The Demise of Employer-Based Health Insurance

There is no question that the President wants a “single payer,” where hospitals and physicians are all paid from a single source, a single government-run program funded by general taxation. The fact that this leads to shortages, waiting lines, and rationing does not seem to concern those who have this single-minded goal.

Before he became President, Senator Barack Obama addressed members of the AFL-CIO. He stated:

"I happen to be a proponent of a single-payer universal health care program. I see no reason why the United States of America, the wealthiest country in the history of the world, spending 14 percent of its gross national product on health care, cannot provide basic health insurance to everybody. Everybody in, nobody out-- a single-payer health care plan, a universal health care plan. That's what I’d like to see. But as all of you know, we may not get there immediately. Because first we've got to take back the White House, we've got to take back the Senate, and we've got to take back the House."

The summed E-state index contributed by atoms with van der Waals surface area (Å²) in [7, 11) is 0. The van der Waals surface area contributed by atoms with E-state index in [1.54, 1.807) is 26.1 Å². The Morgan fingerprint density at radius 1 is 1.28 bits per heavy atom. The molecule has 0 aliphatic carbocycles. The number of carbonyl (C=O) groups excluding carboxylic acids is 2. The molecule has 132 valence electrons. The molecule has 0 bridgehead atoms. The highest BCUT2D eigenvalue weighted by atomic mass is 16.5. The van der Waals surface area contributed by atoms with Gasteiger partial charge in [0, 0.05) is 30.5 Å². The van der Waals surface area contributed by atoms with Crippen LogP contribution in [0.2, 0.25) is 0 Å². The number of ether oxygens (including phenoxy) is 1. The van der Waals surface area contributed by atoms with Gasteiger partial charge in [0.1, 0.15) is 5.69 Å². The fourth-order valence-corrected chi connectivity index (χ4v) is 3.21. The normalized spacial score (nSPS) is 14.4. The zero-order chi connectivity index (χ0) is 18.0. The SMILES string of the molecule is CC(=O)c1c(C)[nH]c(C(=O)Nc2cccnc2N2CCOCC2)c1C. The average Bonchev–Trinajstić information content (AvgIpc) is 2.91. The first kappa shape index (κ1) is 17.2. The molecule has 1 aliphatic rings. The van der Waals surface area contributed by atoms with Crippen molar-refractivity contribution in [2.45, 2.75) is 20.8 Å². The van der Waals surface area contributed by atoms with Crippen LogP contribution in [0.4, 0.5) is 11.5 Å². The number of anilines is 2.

The messy business of passing health care reform began in earnest as soon as President Obama took office. His party did have control of the House and Senate, but loud opposition began and the Patient Protection and Affordable Care Act (PPACA) was passed by the slimmest of margins in early 2010. In order to keep the semblance of continuity, the new law was built on the current system of employer-based health insurance. Americans have an independent streak and would not accept a government single-payer system in one fell swoop.